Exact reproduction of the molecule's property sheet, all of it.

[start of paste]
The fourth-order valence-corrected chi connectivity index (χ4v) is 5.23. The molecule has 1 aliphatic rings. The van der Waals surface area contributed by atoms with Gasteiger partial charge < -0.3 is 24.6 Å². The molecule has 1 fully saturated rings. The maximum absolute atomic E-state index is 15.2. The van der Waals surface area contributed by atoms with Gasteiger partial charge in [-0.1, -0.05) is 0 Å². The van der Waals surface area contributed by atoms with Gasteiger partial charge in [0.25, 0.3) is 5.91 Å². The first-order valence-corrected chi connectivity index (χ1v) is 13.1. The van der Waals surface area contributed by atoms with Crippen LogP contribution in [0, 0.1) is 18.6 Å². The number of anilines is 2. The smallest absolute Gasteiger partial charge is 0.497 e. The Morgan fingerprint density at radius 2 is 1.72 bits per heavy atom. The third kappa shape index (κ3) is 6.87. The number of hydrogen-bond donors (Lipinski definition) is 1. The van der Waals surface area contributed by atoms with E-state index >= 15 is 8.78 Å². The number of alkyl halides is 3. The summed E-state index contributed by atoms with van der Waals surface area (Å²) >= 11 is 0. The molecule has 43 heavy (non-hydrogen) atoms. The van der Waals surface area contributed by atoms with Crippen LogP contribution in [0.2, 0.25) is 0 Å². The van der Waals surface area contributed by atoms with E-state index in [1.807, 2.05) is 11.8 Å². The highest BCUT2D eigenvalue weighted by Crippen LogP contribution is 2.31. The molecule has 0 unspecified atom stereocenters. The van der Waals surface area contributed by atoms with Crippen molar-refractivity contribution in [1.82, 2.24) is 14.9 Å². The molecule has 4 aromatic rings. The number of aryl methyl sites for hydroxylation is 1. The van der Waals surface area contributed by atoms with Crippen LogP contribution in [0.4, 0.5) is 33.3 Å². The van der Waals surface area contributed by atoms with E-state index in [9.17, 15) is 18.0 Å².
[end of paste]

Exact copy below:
The fourth-order valence-corrected chi connectivity index (χ4v) is 5.23. The molecule has 1 aliphatic rings. The van der Waals surface area contributed by atoms with Gasteiger partial charge < -0.3 is 24.6 Å². The molecule has 1 fully saturated rings. The maximum absolute atomic E-state index is 15.2. The van der Waals surface area contributed by atoms with Gasteiger partial charge in [-0.1, -0.05) is 0 Å². The van der Waals surface area contributed by atoms with Gasteiger partial charge in [0.25, 0.3) is 5.91 Å². The first-order valence-corrected chi connectivity index (χ1v) is 13.1. The van der Waals surface area contributed by atoms with Crippen LogP contribution in [0, 0.1) is 18.6 Å². The number of anilines is 2. The smallest absolute Gasteiger partial charge is 0.497 e. The Morgan fingerprint density at radius 2 is 1.72 bits per heavy atom. The third kappa shape index (κ3) is 6.87. The number of hydrogen-bond donors (Lipinski definition) is 1. The van der Waals surface area contributed by atoms with E-state index >= 15 is 8.78 Å². The number of alkyl halides is 3. The summed E-state index contributed by atoms with van der Waals surface area (Å²) >= 11 is 0. The molecule has 43 heavy (non-hydrogen) atoms. The van der Waals surface area contributed by atoms with Crippen LogP contribution in [0.2, 0.25) is 0 Å². The van der Waals surface area contributed by atoms with E-state index in [1.807, 2.05) is 11.8 Å². The highest BCUT2D eigenvalue weighted by Crippen LogP contribution is 2.31. The molecule has 0 unspecified atom stereocenters. The van der Waals surface area contributed by atoms with Crippen molar-refractivity contribution in [1.82, 2.24) is 14.9 Å². The molecule has 4 aromatic rings. The number of aryl methyl sites for hydroxylation is 1. The van der Waals surface area contributed by atoms with Crippen LogP contribution in [0.4, 0.5) is 33.3 Å². The van der Waals surface area contributed by atoms with E-state index in [9.17, 15) is 18.0 Å².